PARAMARIBO, Suriname – On July 25, 2017, the Ministers of Agriculture of Suriname, Guyana, Haiti, and the Dominican Republic, as well as representatives of the Ministries of Agriculture of Jamaica, Belize, Barbados and The Bahamas participated in the Caribbean Agricultural Policy Forum organized by the Inter-American Development Bank (IDB).
The Caribbean Agricultural Policy Forum analyzed the agricultural policy strategies of the different countries of the Caribbean region and their impact on the performance of the sector, as well as the challenges they face, including: the vulnerability of small producers to price volatility in the global market and the impacts of climate change. The dialogue was based on the collection of agricultural public policy analysis conducted by the IDB for each of these Caribbean countries, within the framework of the IDB’s Agrimonitor initiative.
Agricultural policy analysis in the Caribbean showed that the total public-sector support provided to the agricultural sector ranged from 0.3 per cent of GDP in Trinidad and Tobago to 6.5 per cent of GDP in Haiti, while the proportion of agricultural income represented by public-sector support is between 6 percent of Belize and 33 percent of Jamaica.
Based on these indicators, speakers at the Forum focused on how some agricultural policies such as market price supports may benefit some producers at the expense of consumers, specifically, consumers with the lowest incomes. Other presenters noted how trade in agricultural products can be affected by tariffs, through limiting its size and efficiency. Panelists also discussed the limited funding for general agricultural services, such as research and infrastructure, which could limit the ability of Caribbean farmers to compete effectively in global markets.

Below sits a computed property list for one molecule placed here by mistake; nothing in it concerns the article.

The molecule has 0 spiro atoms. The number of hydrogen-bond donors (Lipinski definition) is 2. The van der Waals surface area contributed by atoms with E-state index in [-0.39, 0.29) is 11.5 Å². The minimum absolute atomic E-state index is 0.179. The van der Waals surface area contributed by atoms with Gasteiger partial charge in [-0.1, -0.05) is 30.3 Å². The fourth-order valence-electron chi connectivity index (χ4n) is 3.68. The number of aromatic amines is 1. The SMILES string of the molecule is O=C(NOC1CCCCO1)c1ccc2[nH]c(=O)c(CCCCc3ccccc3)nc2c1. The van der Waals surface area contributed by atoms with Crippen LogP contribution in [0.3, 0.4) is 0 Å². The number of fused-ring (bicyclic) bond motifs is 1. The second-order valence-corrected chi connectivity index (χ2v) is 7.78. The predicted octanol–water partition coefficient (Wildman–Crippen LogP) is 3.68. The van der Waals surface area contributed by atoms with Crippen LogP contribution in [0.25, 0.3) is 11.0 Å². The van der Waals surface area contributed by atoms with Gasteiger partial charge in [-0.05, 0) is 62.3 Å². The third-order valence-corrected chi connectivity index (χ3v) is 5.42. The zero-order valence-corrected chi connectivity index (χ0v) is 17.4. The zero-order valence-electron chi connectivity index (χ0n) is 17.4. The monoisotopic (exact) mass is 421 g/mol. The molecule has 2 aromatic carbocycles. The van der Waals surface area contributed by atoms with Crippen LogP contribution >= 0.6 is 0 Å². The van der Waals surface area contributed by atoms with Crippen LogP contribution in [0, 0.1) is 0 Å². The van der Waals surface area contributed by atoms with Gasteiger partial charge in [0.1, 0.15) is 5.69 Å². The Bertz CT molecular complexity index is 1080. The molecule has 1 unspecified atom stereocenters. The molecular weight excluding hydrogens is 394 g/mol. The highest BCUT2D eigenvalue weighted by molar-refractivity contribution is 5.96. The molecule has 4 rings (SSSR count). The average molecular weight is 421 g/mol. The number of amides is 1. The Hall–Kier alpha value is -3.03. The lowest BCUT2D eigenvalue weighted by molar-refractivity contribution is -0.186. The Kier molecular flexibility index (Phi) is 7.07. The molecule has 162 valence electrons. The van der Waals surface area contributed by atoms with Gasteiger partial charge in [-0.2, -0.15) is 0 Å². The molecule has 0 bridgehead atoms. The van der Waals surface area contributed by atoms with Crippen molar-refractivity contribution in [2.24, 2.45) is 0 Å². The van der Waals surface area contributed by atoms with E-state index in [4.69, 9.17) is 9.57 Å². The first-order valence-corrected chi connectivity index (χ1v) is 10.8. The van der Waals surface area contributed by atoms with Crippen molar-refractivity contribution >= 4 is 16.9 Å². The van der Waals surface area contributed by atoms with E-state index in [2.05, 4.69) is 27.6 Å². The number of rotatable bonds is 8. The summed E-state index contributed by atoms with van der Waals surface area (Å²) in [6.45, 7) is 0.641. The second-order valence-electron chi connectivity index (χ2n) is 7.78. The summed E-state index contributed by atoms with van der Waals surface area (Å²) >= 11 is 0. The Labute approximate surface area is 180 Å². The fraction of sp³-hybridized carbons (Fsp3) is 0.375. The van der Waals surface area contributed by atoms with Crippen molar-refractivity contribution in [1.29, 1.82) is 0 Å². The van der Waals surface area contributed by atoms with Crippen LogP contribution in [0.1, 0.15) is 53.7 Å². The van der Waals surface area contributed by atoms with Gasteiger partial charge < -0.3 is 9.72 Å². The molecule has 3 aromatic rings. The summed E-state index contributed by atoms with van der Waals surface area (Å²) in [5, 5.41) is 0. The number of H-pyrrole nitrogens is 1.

During the Forum, experts presented detailed analysis of the policies of each one of the Caribbean countries participating and the impact in their corresponding agricultural sector. For example, in Suriname, strengthening animal and plant health would greatly benefit the agricultural sector while contributing to increased productivity. In Guyana, increased support for general service investments would contribute to lowering the overall cost of production and fostering long-term competitiveness. Improving infrastructure weaknesses in Haiti would have a positive impact on the country's agricultural sector, which accounts for approximately 21 percent of its GDP.
About the IDB
The Inter-American Development Bank's mission is to improve lives. Founded in 1959, the IDB is one of the main sources of long-term financing for the economic, social and institutional development of Latin America and the Caribbean. The IDB also conducts state-of-the-art research projects and provides policy advice, technical assistance and training to public and private clients throughout the region.
- Christopher Barton
Carmine Paolo De Salvo
IDB Rural Development Specialist